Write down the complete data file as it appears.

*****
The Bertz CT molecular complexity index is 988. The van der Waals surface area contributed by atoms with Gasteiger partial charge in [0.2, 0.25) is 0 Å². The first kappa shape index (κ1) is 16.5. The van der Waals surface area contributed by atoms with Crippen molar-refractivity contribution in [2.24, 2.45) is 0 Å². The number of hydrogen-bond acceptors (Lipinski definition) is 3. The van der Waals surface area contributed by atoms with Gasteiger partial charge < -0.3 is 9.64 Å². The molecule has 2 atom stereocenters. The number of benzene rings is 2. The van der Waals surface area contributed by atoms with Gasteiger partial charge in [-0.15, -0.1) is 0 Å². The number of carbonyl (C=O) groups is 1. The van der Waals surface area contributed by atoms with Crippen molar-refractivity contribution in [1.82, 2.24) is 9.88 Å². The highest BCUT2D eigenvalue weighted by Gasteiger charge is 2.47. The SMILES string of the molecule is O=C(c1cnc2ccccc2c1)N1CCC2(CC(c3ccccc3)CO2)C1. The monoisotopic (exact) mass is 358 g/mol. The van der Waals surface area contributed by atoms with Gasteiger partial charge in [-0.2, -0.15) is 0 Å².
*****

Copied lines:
The Bertz CT molecular complexity index is 988. The van der Waals surface area contributed by atoms with Gasteiger partial charge in [0.2, 0.25) is 0 Å². The first kappa shape index (κ1) is 16.5. The van der Waals surface area contributed by atoms with Crippen molar-refractivity contribution in [2.24, 2.45) is 0 Å². The number of hydrogen-bond acceptors (Lipinski definition) is 3. The van der Waals surface area contributed by atoms with Gasteiger partial charge < -0.3 is 9.64 Å². The molecule has 2 atom stereocenters. The number of benzene rings is 2. The van der Waals surface area contributed by atoms with Gasteiger partial charge in [-0.15, -0.1) is 0 Å². The number of carbonyl (C=O) groups is 1. The van der Waals surface area contributed by atoms with Crippen molar-refractivity contribution in [1.82, 2.24) is 9.88 Å². The highest BCUT2D eigenvalue weighted by Gasteiger charge is 2.47. The SMILES string of the molecule is O=C(c1cnc2ccccc2c1)N1CCC2(CC(c3ccccc3)CO2)C1. The monoisotopic (exact) mass is 358 g/mol. The van der Waals surface area contributed by atoms with Gasteiger partial charge in [-0.2, -0.15) is 0 Å².